DISCLAIMER

DISCLAIMER: Vacuum tube circuits work with dangerously high voltages. Do not attempt to build circuits presented on this site if you do not have the required experience and skills to work with such voltages. I assume no responsibility whatsoever for any damage caused by the usage of my circuits.

All rights of photos and text reserved. Usage of photos or text from my blog on other websites or for any other purpose only with prior permission. If you want to use any material from my blog please contact me by email.



Tuesday, March 15, 2011

Music: Jimmy Giuffre, Tangents in Jazz

Hi!

In this second article about my favorite music, I'd like to write about Jimmy Giuffre. I pretty much like all his records. But one of them is quite remarkable since he is going new, different ways: Tangents in Jazz


A very early album from him, released 1955 on Capitol. This album is quite experimental. What is so unusal about it is the absence of an explicit beat. Although the quartett has a bass and a percussion set, these do not provide the rythm or beat as usual. The entire album provides full attention to the notes and phrases and the percussion and bass participate in this.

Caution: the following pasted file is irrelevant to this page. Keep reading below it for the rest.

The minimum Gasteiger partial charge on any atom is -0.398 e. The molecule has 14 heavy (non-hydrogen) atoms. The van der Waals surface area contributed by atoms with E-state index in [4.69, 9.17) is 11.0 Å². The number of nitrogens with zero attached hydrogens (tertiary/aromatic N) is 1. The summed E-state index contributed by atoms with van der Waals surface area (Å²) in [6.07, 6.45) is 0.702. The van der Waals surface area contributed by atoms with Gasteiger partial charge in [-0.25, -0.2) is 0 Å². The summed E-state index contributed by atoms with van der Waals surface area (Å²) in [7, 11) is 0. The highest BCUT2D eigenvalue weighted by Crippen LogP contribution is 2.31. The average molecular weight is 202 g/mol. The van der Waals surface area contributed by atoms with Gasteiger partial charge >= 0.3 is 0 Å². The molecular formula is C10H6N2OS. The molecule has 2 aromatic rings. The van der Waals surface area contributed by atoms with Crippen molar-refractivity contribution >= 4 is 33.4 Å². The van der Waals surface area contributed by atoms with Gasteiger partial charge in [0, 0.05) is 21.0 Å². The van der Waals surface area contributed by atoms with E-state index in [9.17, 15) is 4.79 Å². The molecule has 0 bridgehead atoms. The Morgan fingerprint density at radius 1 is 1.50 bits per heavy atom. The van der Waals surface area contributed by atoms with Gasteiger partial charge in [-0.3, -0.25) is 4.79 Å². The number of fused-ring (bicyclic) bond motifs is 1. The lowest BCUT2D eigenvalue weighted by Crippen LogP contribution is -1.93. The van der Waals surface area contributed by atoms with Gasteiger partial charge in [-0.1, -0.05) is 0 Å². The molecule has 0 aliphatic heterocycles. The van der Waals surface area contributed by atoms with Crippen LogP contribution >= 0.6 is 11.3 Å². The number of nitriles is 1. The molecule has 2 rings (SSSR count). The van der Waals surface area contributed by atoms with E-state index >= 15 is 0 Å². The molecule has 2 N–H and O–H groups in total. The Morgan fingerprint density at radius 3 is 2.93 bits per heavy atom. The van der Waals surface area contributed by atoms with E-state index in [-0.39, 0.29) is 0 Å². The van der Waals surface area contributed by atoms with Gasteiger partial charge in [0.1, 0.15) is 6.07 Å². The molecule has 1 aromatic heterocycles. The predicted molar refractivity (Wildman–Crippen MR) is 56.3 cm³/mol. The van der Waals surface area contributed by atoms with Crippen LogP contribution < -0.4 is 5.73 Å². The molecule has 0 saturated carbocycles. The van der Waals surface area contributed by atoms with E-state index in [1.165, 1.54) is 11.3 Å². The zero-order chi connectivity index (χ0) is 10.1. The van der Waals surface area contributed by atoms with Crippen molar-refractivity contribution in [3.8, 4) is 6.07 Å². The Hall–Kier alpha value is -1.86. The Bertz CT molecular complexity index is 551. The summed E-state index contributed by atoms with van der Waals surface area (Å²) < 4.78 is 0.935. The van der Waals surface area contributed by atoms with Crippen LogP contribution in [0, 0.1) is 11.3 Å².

Even with the absence of an explicitly played beat, the music has drive and rythm. Quite fascinating.

Being recorded in 1955 this album is from the era before stereo. Dispite the fairly early recording date the technical sound quality is excellent. No hiss, a lot of detail and natural dynamics. Uncompressed and unprocessed pure sound! Stereo addicts will be fascinated by the depth of this mono recoding. The instruments have real body. And best of all those beautiful sound colors! A masterpiece in terms of technical recording, innovative music style and passionate playing. This record draws you in. It is playing right now, while I write this article.
I like such experimental music which goes different ways. I'll present two more recordings in future articles which experiment with the way the rythm is done.

Best regards

Thomas

2 comments:

  1. What an amazing artist you´ve chosen. Although not in the focus of the masses, Jimmy Giuffre is one of the most distinct, adventurous and may I say aristocratic voices in music, not only in Jazz. He proves, that white men can swing and being a sophisticated and rather intellectual musician can include fun. Thanks!
    Chris

    ReplyDelete
  2. ... agree with Chris, Thomas... I SIMPLY love Jimmy Giuffre's vision and several trios: he gave a dignity more akin to Debussy than to (sometimes) lesser jazz... and "thanks!" ... I didn't know this very record... found and bought it... and WOW... it's everything you say... highly recommended to everyone!

    ReplyDelete